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Preparing a Request for Appeals

If you disagree with the IRS's determination, you may request an Appeals conference by filing a written protest. You may represent yourself, or have a professional represent you. The representative must be an attorney, a certified public accountant, or an enrolled agent authorized to practice before the IRS. If you want your representative to talk to us without you, you must provide us with  a copy of a completed power of attorney Form 2848, Power of Attorney and Declaration of Representative.

To decide if you should appeal your tax dispute, consider the following:

  • If you believe the IRS made an incorrect decision based on a misinterpretation of the law, check the publications discussing your issue(s), or refer to Tax Topics.
  • If you believe the IRS did not properly apply the law due to a misunderstanding of the facts, be prepared to clarify and support your position.
  • If you believe the IRS is taking inappropriate collection action against you, or your offer in compromise was denied and you disagree with that decision, be prepared to clarify and support your position. 
  • If you believe the facts used by the IRS are incorrect, then you should have records or other evidence to support your position.

Protests

A formal written protest is required in all cases to request an Appeals conference, unless you qualify for the Small Case Request procedure discussed below or another special appeal procedure.  

Note: If you disagree with a lien, levy, seizure, or denial or termination of an installment agreement, see Publication 1660, Collection Appeal Rights, for information on filing your protest.

How to file a Formal Written Protest

Include all of the following:

  1. Your name, address, and a daytime telephone number.
  2. A statement that you want to appeal the IRS findings to the Office of Appeals.
  3. A copy of the letter you received that shows the proposed change(s).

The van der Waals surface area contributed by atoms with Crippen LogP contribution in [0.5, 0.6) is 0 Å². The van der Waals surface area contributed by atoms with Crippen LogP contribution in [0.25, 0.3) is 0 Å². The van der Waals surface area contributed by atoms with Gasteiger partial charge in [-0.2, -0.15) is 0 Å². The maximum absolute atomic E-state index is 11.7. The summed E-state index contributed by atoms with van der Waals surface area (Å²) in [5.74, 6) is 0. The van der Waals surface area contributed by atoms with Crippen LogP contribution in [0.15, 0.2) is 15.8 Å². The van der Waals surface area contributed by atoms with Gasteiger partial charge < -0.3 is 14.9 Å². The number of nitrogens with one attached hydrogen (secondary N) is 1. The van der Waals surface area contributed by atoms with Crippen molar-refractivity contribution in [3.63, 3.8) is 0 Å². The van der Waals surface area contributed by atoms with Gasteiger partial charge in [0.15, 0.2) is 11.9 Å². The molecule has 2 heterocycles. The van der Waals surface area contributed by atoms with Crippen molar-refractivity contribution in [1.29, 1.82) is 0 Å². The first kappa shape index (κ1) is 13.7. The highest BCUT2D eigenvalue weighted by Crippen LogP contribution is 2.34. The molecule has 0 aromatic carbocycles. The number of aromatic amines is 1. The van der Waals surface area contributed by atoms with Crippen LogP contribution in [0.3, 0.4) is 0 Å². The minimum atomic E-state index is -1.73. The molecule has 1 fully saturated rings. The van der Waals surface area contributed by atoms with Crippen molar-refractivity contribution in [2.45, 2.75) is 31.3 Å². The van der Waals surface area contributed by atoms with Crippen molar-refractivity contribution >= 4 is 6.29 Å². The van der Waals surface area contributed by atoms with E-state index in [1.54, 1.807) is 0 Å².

4. The tax period(s) or year(s) involved.
  5. A list of each proposed item with which you disagree.
  6. The reason(s) you disagree with each item.
  7. The facts that support your position on each item.
  8. The law or authority, if any, that supports your position on each item. 
  9. The penalties of perjury statement as follows: “Under the penalties of perjury, I declare that the facts stated in this protest and any accompanying documents are true, correct, and complete to the best of my knowledge and belief.”
  10. Your signature under the penalties of perjury statement.

If your representative prepares and signs the protest for you, he or she must substitute a declaration for the penalties of perjury statement that includes:

  1. That he or she submitted the protest and any accompanying documents, and
  2. Whether he or she knows personally that the facts stated in the protest and any accompanying documents are true and correct.

You must send your formal written protest within the time limit specified in the letter that offers you the right to appeal the proposed changes. Generally, the time limit is 30 days from the date of the letter.

How to file a Small Case Request

You may submit a Small Case Request if the entire amount of additional tax and penalty proposed for each tax period is $25,000 or less. For an offer in compromise, the entire amount for each tax period includes total unpaid tax, penalty and interest due. 

Note: Employee plan, exempt organizations, S corporations and partnerships are not eligible for Small Case Requests.

  1. Follow the instructions in the letter you received.
  2. Use Form 12203, Request for Appeals Review, or the form referenced in the letter to file your appeal, or prepare a brief written statement. List the disagreed item(s) and the reason(s) you disagree.

Note: Forms to use to file your appeal are available online or by calling 1-800-829-3676 (1-800-TAX-FORM).

Page Last Reviewed or Updated: 19-Nov-2014